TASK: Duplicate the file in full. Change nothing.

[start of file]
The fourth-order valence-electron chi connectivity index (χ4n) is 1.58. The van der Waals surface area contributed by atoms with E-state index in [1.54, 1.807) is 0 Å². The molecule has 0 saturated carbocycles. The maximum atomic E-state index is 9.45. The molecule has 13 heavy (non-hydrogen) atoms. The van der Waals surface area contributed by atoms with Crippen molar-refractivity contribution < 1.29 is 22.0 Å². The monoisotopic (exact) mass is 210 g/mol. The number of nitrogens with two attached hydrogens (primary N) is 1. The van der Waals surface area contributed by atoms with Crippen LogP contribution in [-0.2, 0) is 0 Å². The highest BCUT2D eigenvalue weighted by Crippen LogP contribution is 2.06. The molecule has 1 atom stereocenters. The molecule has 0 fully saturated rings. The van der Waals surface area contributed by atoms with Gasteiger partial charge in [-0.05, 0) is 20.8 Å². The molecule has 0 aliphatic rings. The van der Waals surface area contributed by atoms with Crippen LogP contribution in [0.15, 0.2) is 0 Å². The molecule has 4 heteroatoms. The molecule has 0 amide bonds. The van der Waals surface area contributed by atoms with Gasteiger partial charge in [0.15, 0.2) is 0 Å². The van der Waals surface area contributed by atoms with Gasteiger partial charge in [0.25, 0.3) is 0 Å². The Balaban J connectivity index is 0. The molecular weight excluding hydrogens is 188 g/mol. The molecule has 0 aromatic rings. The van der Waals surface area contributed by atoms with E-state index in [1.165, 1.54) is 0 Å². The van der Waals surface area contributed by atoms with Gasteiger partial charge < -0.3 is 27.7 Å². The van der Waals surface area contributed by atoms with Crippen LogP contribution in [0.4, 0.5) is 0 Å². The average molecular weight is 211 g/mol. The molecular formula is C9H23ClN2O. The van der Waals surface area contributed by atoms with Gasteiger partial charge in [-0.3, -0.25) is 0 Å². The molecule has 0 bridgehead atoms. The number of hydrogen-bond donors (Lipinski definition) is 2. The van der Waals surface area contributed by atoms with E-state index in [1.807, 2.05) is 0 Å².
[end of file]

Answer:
The fourth-order valence-electron chi connectivity index (χ4n) is 1.58. The van der Waals surface area contributed by atoms with E-state index in [1.54, 1.807) is 0 Å². The molecule has 0 saturated carbocycles. The maximum atomic E-state index is 9.45. The molecule has 13 heavy (non-hydrogen) atoms. The van der Waals surface area contributed by atoms with Crippen molar-refractivity contribution < 1.29 is 22.0 Å². The monoisotopic (exact) mass is 210 g/mol. The number of nitrogens with two attached hydrogens (primary N) is 1. The van der Waals surface area contributed by atoms with Crippen LogP contribution in [-0.2, 0) is 0 Å². The highest BCUT2D eigenvalue weighted by Crippen LogP contribution is 2.06. The molecule has 1 atom stereocenters. The molecule has 0 fully saturated rings. The van der Waals surface area contributed by atoms with Gasteiger partial charge in [-0.05, 0) is 20.8 Å². The molecule has 0 aliphatic rings. The van der Waals surface area contributed by atoms with Crippen LogP contribution in [0.15, 0.2) is 0 Å². The molecule has 4 heteroatoms. The molecule has 0 amide bonds. The van der Waals surface area contributed by atoms with Gasteiger partial charge in [0.15, 0.2) is 0 Å². The van der Waals surface area contributed by atoms with Gasteiger partial charge in [0.25, 0.3) is 0 Å². The Balaban J connectivity index is 0. The molecular weight excluding hydrogens is 188 g/mol. The molecule has 0 aromatic rings. The van der Waals surface area contributed by atoms with E-state index in [1.165, 1.54) is 0 Å². The van der Waals surface area contributed by atoms with Gasteiger partial charge < -0.3 is 27.7 Å². The van der Waals surface area contributed by atoms with Crippen LogP contribution in [0.4, 0.5) is 0 Å². The average molecular weight is 211 g/mol. The molecular formula is C9H23ClN2O. The van der Waals surface area contributed by atoms with Gasteiger partial charge in [-0.3, -0.25) is 0 Å². The molecule has 0 bridgehead atoms. The number of hydrogen-bond donors (Lipinski definition) is 2. The van der Waals surface area contributed by atoms with E-state index in [1.807, 2.05) is 0 Å².